FIT 728x90 Film Society of Lincoln Center

Critical Dialogue: Oliveira, Ruiz, and Late Filmmaking

By Max Nelson on February 20, 2013

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Night Across the Street Raul Ruiz

Night Across the Street

Night Across the Street, the final film from Chilean master Raul Ruiz, has all the common, often contradictory, characteristics of late cinematic style: an abundance of metaphors for moviegoing and moviemaking; an everything-must-go surplus of visual and thematic ideas; a blithely languid pace; a fondness for digression. In his review of the film for our January/February issue, Aaron Cutler remarks that Ruiz “respond[s] to the world’s finite number of official histories with an infinite number of imagined stories, free of all constraints, including mortality.” Like many late films, Night finds its director invoking the power of the movies to deprive death of its sting: life is equated with a game of marbles and death with the falling of dominoes. You can always play again.  

Edward Said once wrote that late style “does not admit the definitive cadences of death; instead, death appears in a refracted mode, as irony.” The real irony, though, is “how often lateness as a theme and as a style keeps reminding us of death.” The more Ruiz repeats what Cutler identifies as one of his favorite maxims—“dying is no big thing”—the sadder Night Across the Street becomes: in his denial we see a love of life so strong it refuses to admit defeat.

Manoel de Oliveira’s Gebo and the Shadow shares Night’s deliberate pace, its reflective mood, and its preoccupation with death as a plot device and central theme, yet they are markedly different responses to the threat of mortality. For the 104-year-old Oliveira—who, as J. Hoberman observes in the January/February issue, “has been making his last film for 25 years”—death is not something to be denied, refracted, or softened. It is something to be confronted, unblinking, sans magic tricks, illusions, or games. Cocteau once said that mirrors showed “death at work,” and Hoberman argues that Gebo does the same: two once-young actors sitting at a wooden table in a dark, claustrophobic room, staring down the camera.

Blood of a Poet

The story, adapted from a 1923 play by Raul Brandão, concerns an elderly couple (the stately Michel Lonsdale and the elegant Claudia Cardinale) who sit up late each night awaiting the return of their prodigal son and bemoaning their hard lot, both lit only by a sole, flickering candle that looks as if it’s constantly on the verge of extinction. The setup is theatrical, but, according to Francisco Ferreira of Cinema Scope, the effect is not: Gebo and the Shadow “may be haunted by theatre, but it knows how to play with its masks and keep them hidden.” Rather than “filmed theatre,” it’s “a purely cinematic antechamber of death.”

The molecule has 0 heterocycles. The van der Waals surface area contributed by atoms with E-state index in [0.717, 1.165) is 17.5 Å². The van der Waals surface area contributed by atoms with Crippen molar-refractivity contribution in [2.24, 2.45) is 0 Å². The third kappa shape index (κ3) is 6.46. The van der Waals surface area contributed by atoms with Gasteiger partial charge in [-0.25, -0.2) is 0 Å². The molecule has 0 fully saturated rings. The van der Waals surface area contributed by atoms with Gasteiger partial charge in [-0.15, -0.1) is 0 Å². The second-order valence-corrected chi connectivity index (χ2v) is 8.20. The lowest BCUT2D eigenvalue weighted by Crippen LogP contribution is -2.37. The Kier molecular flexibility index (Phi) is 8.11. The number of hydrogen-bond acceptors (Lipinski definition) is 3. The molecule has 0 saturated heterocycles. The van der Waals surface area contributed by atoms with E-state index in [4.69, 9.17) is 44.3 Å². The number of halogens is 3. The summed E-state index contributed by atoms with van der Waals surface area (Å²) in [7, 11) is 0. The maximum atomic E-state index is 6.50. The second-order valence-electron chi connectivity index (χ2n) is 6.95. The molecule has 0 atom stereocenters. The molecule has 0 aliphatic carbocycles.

Oliveira seems to keep his long takes going by compulsion, as if every extra second of candlelight is an extra second spent among the living, but he recognizes the extent to which the camera records death at work. Ferreira cites an especially troubling Oliveira quote—“the act of filming, the act of photographing, is in itself violent. Just as a murderer cannot avoid death, the director cannot avoid filming”—and concludes that Gebo is primarily “a film about death and despair.”

And yet if denying the reality of death means implicitly acknowledging it as a threat, it’s possible that the opposite holds equally true—that by confronting death head-on, Oliveira is really drawing our attention towards what it means to live. That candle is the frame’s center, its focal point, and the only thing keeping Gebo’s long takes from falling into darkness; it suggests that, though the act of filming might sometimes be violent, it also depends entirely on the preservation of life.

Gebo and the Shadow Manoel de Oliveira

Gebo and the Shadow

When Lonsdale’s Gebo finds himself faced with a tough ethical dilemma, that candle takes on extra moral, even spiritual significance. Oliveira’s film becomes, as Jordan Cronk put it in a review in The House Next Door, a work “concerned with past glories and transgressions and how we work toward (or in some cases resist) forgiveness”—which itself constitutes “a death and resurrection of a different sort.” Gebo and the Shadow enacts a strategic double metaphor: in Gebo’s candlelit world, the preservation of life is inseparable from the preservation of moral integrity.

And in the final moments of this late film, there’s room for one magic trick. The flame doesn’t go out after all; at the moment of Gebo’s final decision, in what Hoberman calls “one of the few justified freeze frames in cinema history,” it is left to burn forever.

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